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Author Topic: MP-1 Antenna in Hotel Portable use  (Read 594 times)
WB5MJT
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Posts: 3




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« on: January 31, 2009, 01:32:03 PM »

I recently bought a Superantenna MP-1 antenna to use a a portatble antenna as I travel in my job.  In reading the reviews, a recurring complaint was that the supplied couterpoise was insufficient and sure enough, I can't seem to get a match period.

In the reveiws I've seen recommendation of from 1 to 32 radials of 1/4 wavelength per band to a single 10 meter long one for all bands.

I do have some constraints to work with.  An Ic-703+, brick power supply the MP1, counterpoise and laptop and accessories must fit in a roll aboard compute bag - preferably without driving TSA nuts with 32 rolls of 18 ga wire.  I also plan to use in a hotel room, on 40 and 20 meters now but up to 6 meters as the year progresses.

Any suggestion on what seems to work for you, if you have one, and tips on tuning it would be appreciated.  This will be my first attempt to work HF while travelling.  Used 6 meters portable in the past but the antennas are smaller and single band.

Thanks,

Rick Price
KC4RP (ex-WB5MJT)

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K0BG
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Posts: 9839


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« Reply #1 on: January 31, 2009, 02:28:34 PM »

About the only way you're going to get the resonant point close, is to try and adjust it using an antenna analyzer. Even with radials, efficiency will be rather low, and since you're running QRP to start with, it is far from ideal, no matter the mode.

At a minimum, use two radials per band, cut to 1/4 wave length. A little luck will help too.

Alan, KØBG
www.k0bg.com
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K5LXP
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« Reply #2 on: January 31, 2009, 09:06:14 PM »

The MP-1 is kind of a joke for an antenna, much less for QRP use.  Any loaded contraption is going to have pretty low efficiency and cost a lot to boot, not to mention be a PITA to transport, set up and use (as you've discovered).  

What works well for me is a couple of ziplock bags with lengths of 24ga wire, some monofilament fishing line and an Elecraft T-1 tuner.  Depending on where you operate from you have a lot of configuration options with just wire and a tuner.  TSA has never had an issue with my setup.

Mark K5LXP
Albuquerque, NM
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WB2WIK
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Posts: 20542




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« Reply #3 on: February 01, 2009, 06:13:00 PM »

I have an MP-1 for which I paid $99.95.

It's in my garage workshop along with a lot of other stuff that never worked worth a darn.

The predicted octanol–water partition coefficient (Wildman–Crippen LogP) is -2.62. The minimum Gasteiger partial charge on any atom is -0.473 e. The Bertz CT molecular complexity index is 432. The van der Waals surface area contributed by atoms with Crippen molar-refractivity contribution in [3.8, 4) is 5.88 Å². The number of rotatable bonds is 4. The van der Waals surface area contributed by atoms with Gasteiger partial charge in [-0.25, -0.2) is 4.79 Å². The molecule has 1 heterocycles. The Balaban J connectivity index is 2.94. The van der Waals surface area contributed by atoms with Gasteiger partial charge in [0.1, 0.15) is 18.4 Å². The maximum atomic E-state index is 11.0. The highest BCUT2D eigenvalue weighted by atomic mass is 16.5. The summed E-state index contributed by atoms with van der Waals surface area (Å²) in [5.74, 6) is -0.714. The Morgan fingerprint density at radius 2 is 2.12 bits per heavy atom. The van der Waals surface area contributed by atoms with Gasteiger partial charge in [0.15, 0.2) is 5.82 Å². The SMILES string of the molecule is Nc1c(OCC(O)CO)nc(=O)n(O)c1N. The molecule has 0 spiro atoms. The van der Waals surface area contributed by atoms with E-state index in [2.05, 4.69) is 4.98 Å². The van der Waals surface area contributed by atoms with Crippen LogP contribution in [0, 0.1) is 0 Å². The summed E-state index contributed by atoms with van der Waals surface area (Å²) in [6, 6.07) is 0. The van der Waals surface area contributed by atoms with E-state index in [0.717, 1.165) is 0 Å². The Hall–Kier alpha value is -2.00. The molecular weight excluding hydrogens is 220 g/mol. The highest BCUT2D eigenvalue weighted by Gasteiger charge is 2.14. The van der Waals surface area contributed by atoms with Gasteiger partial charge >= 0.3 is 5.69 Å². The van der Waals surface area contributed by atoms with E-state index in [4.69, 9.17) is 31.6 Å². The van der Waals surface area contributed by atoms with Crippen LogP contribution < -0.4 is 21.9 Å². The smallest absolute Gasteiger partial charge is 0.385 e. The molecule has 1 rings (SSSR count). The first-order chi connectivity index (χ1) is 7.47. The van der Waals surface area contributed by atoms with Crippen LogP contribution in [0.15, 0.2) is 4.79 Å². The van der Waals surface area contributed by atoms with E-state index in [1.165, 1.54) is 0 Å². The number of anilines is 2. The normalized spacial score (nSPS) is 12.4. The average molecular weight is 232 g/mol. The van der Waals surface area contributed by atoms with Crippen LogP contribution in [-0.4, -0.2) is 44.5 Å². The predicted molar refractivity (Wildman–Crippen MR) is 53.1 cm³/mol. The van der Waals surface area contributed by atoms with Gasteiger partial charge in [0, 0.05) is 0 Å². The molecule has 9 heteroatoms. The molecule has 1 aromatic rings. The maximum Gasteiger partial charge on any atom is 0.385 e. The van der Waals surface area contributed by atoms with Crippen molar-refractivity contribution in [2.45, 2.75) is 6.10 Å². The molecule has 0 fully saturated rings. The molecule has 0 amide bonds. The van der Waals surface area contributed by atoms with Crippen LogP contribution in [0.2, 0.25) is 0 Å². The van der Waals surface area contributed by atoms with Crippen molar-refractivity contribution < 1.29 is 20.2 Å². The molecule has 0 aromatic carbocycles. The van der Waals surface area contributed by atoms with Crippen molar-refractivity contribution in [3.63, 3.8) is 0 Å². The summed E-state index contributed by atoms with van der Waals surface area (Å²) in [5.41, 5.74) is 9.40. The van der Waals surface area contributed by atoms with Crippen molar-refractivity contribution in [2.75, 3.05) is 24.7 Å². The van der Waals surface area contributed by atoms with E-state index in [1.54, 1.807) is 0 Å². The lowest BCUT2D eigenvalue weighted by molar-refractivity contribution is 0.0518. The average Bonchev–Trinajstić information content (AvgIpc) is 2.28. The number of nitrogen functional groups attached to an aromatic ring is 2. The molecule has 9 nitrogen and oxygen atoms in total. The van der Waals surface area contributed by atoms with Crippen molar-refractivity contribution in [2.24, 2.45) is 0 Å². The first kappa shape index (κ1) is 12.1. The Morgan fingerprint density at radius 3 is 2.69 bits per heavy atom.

I hope to tackle this as a "project" one day, to figure improvements, but haven't gotten to that yet.

In the interim, when I go portable/hotel operating I use the MFJ "Super Hi-Q Loop" products which work amazingly well in their very small size.  No counterpoise, ground, or adjustments required.  Just sit it near a window, and operate.

WB2WIK/6
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WW5AA
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Posts: 2088




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« Reply #4 on: February 02, 2009, 10:23:59 AM »

When at a motel on vacation I usually just use the mobile. If I'm off without the car, I go remote with the laptop and Ham Radio Delux. The home radio, antennas, amp, Cluster, digital modes, CW or SSB make it a lot more fun than anything you can set up in a motel room.

73 de Lindy
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W0FM
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Posts: 2052




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« Reply #5 on: February 04, 2009, 12:54:12 PM »


 I have an MP-1 that I've traveled with a few times. I find that everything for the antenna fits nicely in a percussionist's "stick bag" or "mallet bag". Mine is made by Tuxedo, is padded black nylon with a zipper on three sides. It has several pouches and a carry handle. I use the MP-1's optional telescoping element that fits the bag nicely along with the tripod, some RF adapters and 30' of RG8-X.

www.steveweissmusic.com/product/29901/

Also, if you split the provided multi-conductor ribbon cable used for the radials along their length, you should get a *bit* better performance (and you're not carrying 32 balls of wire).

The stick bags are available at most muscial instrument stores. The are usually around $25 and travel quite well.

Both work...... but I like the stick bag better than I like the antenna.

Terry, WØFM

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N0RZT
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Posts: 105




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« Reply #6 on: February 18, 2009, 09:51:14 AM »

WB2WIK: "I hope to tackle this as a 'project' one day, to figure improvements, but haven't gotten to that yet."

I purchased an MP-1 after winning an FT-817 in a drawing.  The first, obvious, improvement was to add extra radials.  Between QRP voice and the antenna, the closest I came to a contact was someone calling CQ stating that they thought they heard someone but couldn't make it out.

The next improvement was replacing the 4-foot telescoping whip with a 12-foot telescoping whip (http://mfjenterprises.com/Product.php?productid=MFJ-1956); I also added a few strings to guy the now-top-heavy antenna.  I haven't tried this arrangement QRP, but when I moved it worked FB with my base station until I could erect my 6BTV.

73,
Chris N0RZT/4
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